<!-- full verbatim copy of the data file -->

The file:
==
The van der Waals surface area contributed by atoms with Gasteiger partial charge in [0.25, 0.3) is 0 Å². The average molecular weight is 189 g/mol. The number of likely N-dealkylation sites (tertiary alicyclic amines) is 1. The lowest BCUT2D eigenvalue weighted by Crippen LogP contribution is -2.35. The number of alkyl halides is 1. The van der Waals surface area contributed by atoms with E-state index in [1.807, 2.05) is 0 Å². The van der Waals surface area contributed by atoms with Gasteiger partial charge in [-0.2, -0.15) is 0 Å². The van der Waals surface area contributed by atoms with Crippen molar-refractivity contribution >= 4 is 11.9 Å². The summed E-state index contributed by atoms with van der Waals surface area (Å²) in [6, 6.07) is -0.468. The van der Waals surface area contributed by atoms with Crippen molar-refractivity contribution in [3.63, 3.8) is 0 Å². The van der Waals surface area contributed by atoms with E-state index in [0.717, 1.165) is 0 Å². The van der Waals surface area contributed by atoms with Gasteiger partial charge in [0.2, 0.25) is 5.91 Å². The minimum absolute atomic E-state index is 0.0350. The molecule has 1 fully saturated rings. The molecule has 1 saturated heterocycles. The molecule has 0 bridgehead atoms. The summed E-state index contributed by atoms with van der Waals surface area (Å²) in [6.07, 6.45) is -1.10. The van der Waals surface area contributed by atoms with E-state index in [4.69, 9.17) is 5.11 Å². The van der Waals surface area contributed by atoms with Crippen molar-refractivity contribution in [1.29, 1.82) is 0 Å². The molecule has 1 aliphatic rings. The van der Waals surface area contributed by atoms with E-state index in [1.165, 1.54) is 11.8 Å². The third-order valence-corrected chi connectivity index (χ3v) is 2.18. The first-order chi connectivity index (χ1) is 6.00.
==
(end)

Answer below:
The van der Waals surface area contributed by atoms with Gasteiger partial charge in [0.25, 0.3) is 0 Å². The average molecular weight is 189 g/mol. The number of likely N-dealkylation sites (tertiary alicyclic amines) is 1. The lowest BCUT2D eigenvalue weighted by Crippen LogP contribution is -2.35. The number of alkyl halides is 1. The van der Waals surface area contributed by atoms with E-state index in [1.807, 2.05) is 0 Å². The van der Waals surface area contributed by atoms with Gasteiger partial charge in [-0.2, -0.15) is 0 Å². The van der Waals surface area contributed by atoms with Crippen molar-refractivity contribution >= 4 is 11.9 Å². The summed E-state index contributed by atoms with van der Waals surface area (Å²) in [6, 6.07) is -0.468. The van der Waals surface area contributed by atoms with Crippen molar-refractivity contribution in [3.63, 3.8) is 0 Å². The van der Waals surface area contributed by atoms with E-state index in [0.717, 1.165) is 0 Å². The van der Waals surface area contributed by atoms with Gasteiger partial charge in [0.2, 0.25) is 5.91 Å². The minimum absolute atomic E-state index is 0.0350. The molecule has 1 fully saturated rings. The molecule has 1 saturated heterocycles. The molecule has 0 bridgehead atoms. The summed E-state index contributed by atoms with van der Waals surface area (Å²) in [6.07, 6.45) is -1.10. The van der Waals surface area contributed by atoms with E-state index in [4.69, 9.17) is 5.11 Å². The van der Waals surface area contributed by atoms with Crippen molar-refractivity contribution in [1.29, 1.82) is 0 Å². The molecule has 1 aliphatic rings. The van der Waals surface area contributed by atoms with E-state index in [1.165, 1.54) is 11.8 Å². The third-order valence-corrected chi connectivity index (χ3v) is 2.18. The first-order chi connectivity index (χ1) is 6.00.